Work Routines of Arts/Cultural Managers in International Contexts
Research Results on the Work Routines of Arts/ Cultural Managers in International Contexts - an article by Birgit Mandel in Arts Management Newsletter presents the results of a research on the opinions of arts/ cultural managers around the world regarding their profession, working conditions, current challenges, required competencies, and training opportunities.
From a Western perspective it seems like cultural management is well established as a profession and as an academic discipline with a profound body of knowledge and strategies that seem to be similar all over the world. Moreover, due to an increasing amount of cultural cooperation beyond borders, working practices in arts and cultural management seem to become universal. But is cultural management getting harmonized due to cultural globalization? Or are concepts and practices of cultural management more influenced by the specific national or regional conditions?
Cultural managers work in international art festivals, global companies of the creative industries, or international tourism. They are involved in cultural diplomacy and cultural development cooperation; and, in times of an increasing worldwide migration, cultural managers are engaged in moderating “intercultural” change management processes in their own countries. Regarding these different and difficult working condition, how do cultural managers from different world regions describe their working conditions and missions, also in terms of cultural policy, and which differences can be observed? What are the main challenges of international cultural cooperation, which competencies are needed for working in international and intercultural contexts, and which training concepts in international cultural management proved to be successful? And are there differences between the Western world and other world regions?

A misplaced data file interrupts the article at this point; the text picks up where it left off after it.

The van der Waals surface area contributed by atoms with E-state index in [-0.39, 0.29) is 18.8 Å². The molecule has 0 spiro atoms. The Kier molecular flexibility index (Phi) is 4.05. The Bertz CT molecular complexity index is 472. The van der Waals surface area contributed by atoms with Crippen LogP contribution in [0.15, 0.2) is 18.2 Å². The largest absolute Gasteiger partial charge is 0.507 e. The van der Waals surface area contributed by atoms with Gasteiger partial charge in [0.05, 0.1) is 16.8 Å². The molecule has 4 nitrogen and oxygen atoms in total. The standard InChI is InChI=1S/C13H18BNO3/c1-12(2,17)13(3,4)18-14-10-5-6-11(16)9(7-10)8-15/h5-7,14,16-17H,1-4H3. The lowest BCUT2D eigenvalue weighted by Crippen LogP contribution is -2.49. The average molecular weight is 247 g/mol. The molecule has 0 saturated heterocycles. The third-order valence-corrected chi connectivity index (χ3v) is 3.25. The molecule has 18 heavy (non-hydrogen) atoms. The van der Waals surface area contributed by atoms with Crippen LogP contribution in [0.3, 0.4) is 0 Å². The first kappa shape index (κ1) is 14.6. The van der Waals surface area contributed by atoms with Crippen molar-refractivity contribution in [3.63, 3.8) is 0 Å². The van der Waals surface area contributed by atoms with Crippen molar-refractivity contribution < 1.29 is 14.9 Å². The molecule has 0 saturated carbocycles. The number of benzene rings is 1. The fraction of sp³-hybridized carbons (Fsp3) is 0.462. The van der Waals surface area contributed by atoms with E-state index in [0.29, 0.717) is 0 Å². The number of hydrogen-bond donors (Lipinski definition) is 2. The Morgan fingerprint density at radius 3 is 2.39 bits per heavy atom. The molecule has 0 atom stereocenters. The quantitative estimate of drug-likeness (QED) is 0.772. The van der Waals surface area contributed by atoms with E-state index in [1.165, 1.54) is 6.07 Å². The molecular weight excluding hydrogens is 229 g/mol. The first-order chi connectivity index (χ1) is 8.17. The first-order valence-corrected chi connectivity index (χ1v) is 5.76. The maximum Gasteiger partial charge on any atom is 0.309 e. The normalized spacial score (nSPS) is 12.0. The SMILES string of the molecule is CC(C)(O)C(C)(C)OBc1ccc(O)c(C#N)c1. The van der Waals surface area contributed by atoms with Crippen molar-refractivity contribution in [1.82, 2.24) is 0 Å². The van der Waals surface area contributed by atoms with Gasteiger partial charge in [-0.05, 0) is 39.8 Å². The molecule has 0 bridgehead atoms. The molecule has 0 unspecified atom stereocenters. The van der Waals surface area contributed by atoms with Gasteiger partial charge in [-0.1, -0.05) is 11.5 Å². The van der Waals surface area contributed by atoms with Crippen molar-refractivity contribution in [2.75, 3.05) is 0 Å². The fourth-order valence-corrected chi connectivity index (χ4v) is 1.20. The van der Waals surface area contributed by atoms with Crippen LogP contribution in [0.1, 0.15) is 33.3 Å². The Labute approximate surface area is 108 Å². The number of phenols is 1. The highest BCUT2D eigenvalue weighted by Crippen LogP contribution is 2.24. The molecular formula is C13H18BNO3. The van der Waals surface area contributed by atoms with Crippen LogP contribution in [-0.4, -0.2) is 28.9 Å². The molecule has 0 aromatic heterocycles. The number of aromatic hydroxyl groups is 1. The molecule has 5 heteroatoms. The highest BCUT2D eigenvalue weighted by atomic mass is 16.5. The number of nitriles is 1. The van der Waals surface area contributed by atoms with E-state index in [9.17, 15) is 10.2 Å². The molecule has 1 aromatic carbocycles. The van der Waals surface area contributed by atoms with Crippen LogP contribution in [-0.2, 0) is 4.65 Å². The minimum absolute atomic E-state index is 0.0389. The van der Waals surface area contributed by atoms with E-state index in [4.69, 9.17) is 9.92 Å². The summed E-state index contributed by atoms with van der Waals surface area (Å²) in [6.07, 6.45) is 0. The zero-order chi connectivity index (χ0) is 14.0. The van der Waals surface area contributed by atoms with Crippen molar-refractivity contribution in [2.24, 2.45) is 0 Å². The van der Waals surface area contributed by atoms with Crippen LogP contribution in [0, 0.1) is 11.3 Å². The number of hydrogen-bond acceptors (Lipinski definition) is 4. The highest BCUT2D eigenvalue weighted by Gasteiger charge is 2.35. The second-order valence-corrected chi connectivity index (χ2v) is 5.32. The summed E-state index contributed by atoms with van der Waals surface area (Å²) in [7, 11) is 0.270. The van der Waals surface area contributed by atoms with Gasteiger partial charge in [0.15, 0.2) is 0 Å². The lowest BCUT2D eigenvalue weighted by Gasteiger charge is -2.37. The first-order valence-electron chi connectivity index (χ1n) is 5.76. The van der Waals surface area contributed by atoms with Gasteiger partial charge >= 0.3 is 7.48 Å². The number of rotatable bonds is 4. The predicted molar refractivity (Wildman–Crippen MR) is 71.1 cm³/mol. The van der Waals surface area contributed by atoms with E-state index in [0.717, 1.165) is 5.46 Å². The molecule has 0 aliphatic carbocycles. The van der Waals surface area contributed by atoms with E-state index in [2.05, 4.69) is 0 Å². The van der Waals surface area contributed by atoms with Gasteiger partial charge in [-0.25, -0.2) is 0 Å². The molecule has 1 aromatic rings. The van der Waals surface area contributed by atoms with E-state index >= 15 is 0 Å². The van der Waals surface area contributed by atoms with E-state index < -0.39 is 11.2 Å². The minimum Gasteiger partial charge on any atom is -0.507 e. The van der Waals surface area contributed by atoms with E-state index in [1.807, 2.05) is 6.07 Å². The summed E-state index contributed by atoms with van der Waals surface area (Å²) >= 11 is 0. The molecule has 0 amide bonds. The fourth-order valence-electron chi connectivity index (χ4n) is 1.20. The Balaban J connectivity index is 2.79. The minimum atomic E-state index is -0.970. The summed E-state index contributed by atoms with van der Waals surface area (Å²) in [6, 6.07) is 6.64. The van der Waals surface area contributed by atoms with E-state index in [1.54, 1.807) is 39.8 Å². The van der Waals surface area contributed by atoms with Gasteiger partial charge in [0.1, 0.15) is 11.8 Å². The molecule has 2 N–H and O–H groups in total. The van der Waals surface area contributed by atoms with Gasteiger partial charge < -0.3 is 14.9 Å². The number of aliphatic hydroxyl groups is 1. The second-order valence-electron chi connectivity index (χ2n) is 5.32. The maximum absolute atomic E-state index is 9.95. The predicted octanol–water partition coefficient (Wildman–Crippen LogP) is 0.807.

These were the main research questions of an empirical survey, conducted by the author, with the support of students from the cultural management program at Hildesheim University in cooperation with the Goethe-Institut and the European Cultural Foundation Amsterdam/ Mit Ost Berlin. Interviews were conducted with 35 experts; 750 respondents from all over the world completed an online survey. In addition, in-depth analyses of two international arts/ cultural management trainings programs – the “MOOC Managing the Arts” by Goethe-Institut and the “Tandem” Program by European Cultural Foundation Amsterdam/ MitOst e.V. – were done.
The goal of this research project was to gain a better knowledge of the mind-sets, working conditions and practices of arts/ cultural managers worldwide, and to learn from their experiences in international cooperation. The findings were considered within a comparative perspective in terms of regional influences.
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